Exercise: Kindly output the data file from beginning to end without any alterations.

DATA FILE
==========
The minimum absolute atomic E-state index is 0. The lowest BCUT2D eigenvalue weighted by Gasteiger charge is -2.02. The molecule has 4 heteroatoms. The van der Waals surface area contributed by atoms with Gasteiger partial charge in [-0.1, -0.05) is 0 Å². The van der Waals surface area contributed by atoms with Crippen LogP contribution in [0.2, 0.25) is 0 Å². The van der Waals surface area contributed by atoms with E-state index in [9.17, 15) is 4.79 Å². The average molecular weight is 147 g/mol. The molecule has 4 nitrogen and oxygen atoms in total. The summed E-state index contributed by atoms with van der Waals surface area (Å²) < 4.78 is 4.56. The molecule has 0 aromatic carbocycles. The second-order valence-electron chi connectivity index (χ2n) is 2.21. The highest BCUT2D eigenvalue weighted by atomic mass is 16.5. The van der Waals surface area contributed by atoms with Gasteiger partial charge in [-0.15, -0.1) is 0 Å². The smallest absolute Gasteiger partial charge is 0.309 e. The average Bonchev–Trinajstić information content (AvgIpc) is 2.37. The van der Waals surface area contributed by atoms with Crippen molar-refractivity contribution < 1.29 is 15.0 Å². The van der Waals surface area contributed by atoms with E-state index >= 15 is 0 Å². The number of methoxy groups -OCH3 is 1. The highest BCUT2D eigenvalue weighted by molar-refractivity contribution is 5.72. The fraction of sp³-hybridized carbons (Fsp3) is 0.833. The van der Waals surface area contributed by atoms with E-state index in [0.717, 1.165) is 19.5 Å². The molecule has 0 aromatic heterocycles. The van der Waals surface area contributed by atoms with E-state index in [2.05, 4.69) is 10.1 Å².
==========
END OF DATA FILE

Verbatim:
The minimum absolute atomic E-state index is 0. The lowest BCUT2D eigenvalue weighted by Gasteiger charge is -2.02. The molecule has 4 heteroatoms. The van der Waals surface area contributed by atoms with Gasteiger partial charge in [-0.1, -0.05) is 0 Å². The van der Waals surface area contributed by atoms with Crippen LogP contribution in [0.2, 0.25) is 0 Å². The van der Waals surface area contributed by atoms with E-state index in [9.17, 15) is 4.79 Å². The average molecular weight is 147 g/mol. The molecule has 4 nitrogen and oxygen atoms in total. The summed E-state index contributed by atoms with van der Waals surface area (Å²) < 4.78 is 4.56. The molecule has 0 aromatic carbocycles. The second-order valence-electron chi connectivity index (χ2n) is 2.21. The highest BCUT2D eigenvalue weighted by atomic mass is 16.5. The van der Waals surface area contributed by atoms with Gasteiger partial charge in [-0.15, -0.1) is 0 Å². The smallest absolute Gasteiger partial charge is 0.309 e. The average Bonchev–Trinajstić information content (AvgIpc) is 2.37. The van der Waals surface area contributed by atoms with Crippen molar-refractivity contribution < 1.29 is 15.0 Å². The van der Waals surface area contributed by atoms with E-state index >= 15 is 0 Å². The number of methoxy groups -OCH3 is 1. The highest BCUT2D eigenvalue weighted by molar-refractivity contribution is 5.72. The fraction of sp³-hybridized carbons (Fsp3) is 0.833. The van der Waals surface area contributed by atoms with E-state index in [0.717, 1.165) is 19.5 Å². The molecule has 0 aromatic heterocycles. The van der Waals surface area contributed by atoms with E-state index in [2.05, 4.69) is 10.1 Å².